Daily Management Review

A Shortage Of Sea Ice Halts US Firm’s Attempts To Drill Oil Form Arctic Region


An ironic hurdle has abruptly stopped a efforts by the US to set up a first oil drilling operation in US waters. The project has been stalled by  a dearth of sea ice resulting from a rapid warming of the environment in the region.
The Liberty project below the Beaufort Sea, off Alaska’s north coast, which intended to extract oil and was approved by the Trump administration last month, has been affected by this environment change. This project would be the first of its kind to be implemented in federal waters in the Arctic and is part of the policy of Trump to reverse the ban on fossil fuel activity in the polar region imposed during the Obama administration.
But the challenge for the oil drilling company Hilcorp Energy for getting to the oil is the construction of a temporary gravel island about five miles offshore which would then allow the company to conduct drilling in shallow waters.
To create this island, the project requires the presence of about nine acres of landfast sea ice, which are essentially ice sheets that form every winter and get attached to the coast. This ice sheet would then form the base for the construction of the gravel island and then with concrete. But the company’s work has been stalled as it has found a shortage of shoreline ice. This has created uncertainty about the plans of extraction of up to 70,000 barrels of oil a day which would combine to a total of about 150m barrels over two decades.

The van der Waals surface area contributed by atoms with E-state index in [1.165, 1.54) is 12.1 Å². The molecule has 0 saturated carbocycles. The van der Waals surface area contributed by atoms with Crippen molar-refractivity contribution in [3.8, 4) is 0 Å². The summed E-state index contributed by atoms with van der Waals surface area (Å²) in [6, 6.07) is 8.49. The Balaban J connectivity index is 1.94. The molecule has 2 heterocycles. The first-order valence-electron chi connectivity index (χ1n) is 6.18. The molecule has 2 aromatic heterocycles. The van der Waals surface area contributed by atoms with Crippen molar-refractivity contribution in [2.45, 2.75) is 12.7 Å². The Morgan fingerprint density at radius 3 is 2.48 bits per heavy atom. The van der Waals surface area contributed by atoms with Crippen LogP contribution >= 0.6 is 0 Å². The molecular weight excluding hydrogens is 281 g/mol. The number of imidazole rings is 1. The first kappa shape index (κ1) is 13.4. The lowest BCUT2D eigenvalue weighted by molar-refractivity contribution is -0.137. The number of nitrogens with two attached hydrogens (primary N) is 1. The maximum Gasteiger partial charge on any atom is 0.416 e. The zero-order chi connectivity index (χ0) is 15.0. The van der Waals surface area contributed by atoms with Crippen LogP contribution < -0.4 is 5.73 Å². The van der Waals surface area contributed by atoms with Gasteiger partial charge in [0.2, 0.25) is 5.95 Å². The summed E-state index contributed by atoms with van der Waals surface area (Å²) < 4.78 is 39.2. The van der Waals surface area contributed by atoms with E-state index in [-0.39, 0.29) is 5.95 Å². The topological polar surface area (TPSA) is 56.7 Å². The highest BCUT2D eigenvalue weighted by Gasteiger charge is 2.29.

According to the original forecast by Hilcorp, it would have required about a year to construct the island, but the problem of thinning sea ice  has forced a revision of this plan, said a spokesman for the Bureau of Ocean Energy Management (BOEM).
“To safely transport gravel offshore in the Arctic, the ice along the route of the ice road must be of adequate thickness,” the spokesman told the media. “Over the last few years, that thickness has not developed until unusually late in the season.”
He said that another year has not been added by Hilcorp to the original forecast timeline to get the drilling island completed.
The temperature of the Arctic region is being warmed twice as quickly as other places on earth and the global average because of global warming accelerated by climate change due to burning of fossil fuels. Earlier this year, the Arctic region saw its warmest winter ever and there has been an unusual late freeze over of the Arctic Ocean according to reports from scientists and local communities.
 “A number of studies have shown that landfast ice is forming later and breaking up earlier each year,” said Andy Mahoney, an assistant research professor in geophysics at the University of Alaska.
Projects such as the one undertaken by Hilcorp could face challenges because of the melting of permafrost and coastal erosion because of the shortening of the winter season because such projects have to rely on shoreline ice for drilling platforms.
But some environmentalists are very critical of allowing oil producers to drill in the Arctic Ocean region.
“Opening the Arctic to offshore oil drilling is a disaster waiting to happen,” said Kristen Monsell, ocean legal director with the Center for Biological Diversity. “This project sets us down a dangerous path of destroying the Arctic. An oil spill in the Arctic would be impossible to clean up and the region is already stressed by climate change.”